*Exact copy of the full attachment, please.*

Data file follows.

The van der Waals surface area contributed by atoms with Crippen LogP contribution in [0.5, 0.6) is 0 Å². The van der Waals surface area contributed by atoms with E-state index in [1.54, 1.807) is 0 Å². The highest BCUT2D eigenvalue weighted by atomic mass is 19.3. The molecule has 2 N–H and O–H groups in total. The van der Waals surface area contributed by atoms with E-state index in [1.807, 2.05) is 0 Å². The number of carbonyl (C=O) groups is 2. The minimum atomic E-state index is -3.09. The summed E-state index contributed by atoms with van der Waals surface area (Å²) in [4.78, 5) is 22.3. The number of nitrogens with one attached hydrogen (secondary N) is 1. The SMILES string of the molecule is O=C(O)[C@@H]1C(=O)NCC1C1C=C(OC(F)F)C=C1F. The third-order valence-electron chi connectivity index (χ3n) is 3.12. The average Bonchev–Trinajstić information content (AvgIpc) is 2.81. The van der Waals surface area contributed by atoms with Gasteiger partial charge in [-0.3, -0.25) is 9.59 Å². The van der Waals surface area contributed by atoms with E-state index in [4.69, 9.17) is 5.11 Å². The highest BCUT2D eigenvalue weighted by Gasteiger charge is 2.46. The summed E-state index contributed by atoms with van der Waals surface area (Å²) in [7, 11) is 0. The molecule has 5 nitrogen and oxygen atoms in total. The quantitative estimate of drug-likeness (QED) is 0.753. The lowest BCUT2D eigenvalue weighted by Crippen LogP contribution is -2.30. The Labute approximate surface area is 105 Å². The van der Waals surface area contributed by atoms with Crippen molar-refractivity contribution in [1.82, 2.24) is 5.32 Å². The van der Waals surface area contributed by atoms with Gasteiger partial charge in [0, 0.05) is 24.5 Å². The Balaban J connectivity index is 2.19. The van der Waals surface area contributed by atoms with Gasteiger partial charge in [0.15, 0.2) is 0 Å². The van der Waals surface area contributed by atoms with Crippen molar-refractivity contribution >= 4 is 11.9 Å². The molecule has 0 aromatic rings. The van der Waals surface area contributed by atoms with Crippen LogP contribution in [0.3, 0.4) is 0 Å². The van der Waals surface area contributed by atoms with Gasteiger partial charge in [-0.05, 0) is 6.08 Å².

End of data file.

The van der Waals surface area contributed by atoms with Crippen LogP contribution in [0.5, 0.6) is 0 Å². The van der Waals surface area contributed by atoms with E-state index in [1.54, 1.807) is 0 Å². The highest BCUT2D eigenvalue weighted by atomic mass is 19.3. The molecule has 2 N–H and O–H groups in total. The van der Waals surface area contributed by atoms with E-state index in [1.807, 2.05) is 0 Å². The number of carbonyl (C=O) groups is 2. The minimum atomic E-state index is -3.09. The summed E-state index contributed by atoms with van der Waals surface area (Å²) in [4.78, 5) is 22.3. The number of nitrogens with one attached hydrogen (secondary N) is 1. The SMILES string of the molecule is O=C(O)[C@@H]1C(=O)NCC1C1C=C(OC(F)F)C=C1F. The third-order valence-electron chi connectivity index (χ3n) is 3.12. The average Bonchev–Trinajstić information content (AvgIpc) is 2.81. The van der Waals surface area contributed by atoms with Gasteiger partial charge in [-0.3, -0.25) is 9.59 Å². The van der Waals surface area contributed by atoms with E-state index in [4.69, 9.17) is 5.11 Å². The highest BCUT2D eigenvalue weighted by Gasteiger charge is 2.46. The summed E-state index contributed by atoms with van der Waals surface area (Å²) in [7, 11) is 0. The molecule has 5 nitrogen and oxygen atoms in total. The quantitative estimate of drug-likeness (QED) is 0.753. The lowest BCUT2D eigenvalue weighted by Crippen LogP contribution is -2.30. The Labute approximate surface area is 105 Å². The van der Waals surface area contributed by atoms with Crippen molar-refractivity contribution in [1.82, 2.24) is 5.32 Å². The van der Waals surface area contributed by atoms with Gasteiger partial charge in [0, 0.05) is 24.5 Å². The Balaban J connectivity index is 2.19. The van der Waals surface area contributed by atoms with Gasteiger partial charge in [0.15, 0.2) is 0 Å². The van der Waals surface area contributed by atoms with Crippen molar-refractivity contribution >= 4 is 11.9 Å². The molecule has 0 aromatic rings. The van der Waals surface area contributed by atoms with Crippen LogP contribution in [0.3, 0.4) is 0 Å². The van der Waals surface area contributed by atoms with Gasteiger partial charge in [-0.05, 0) is 6.08 Å².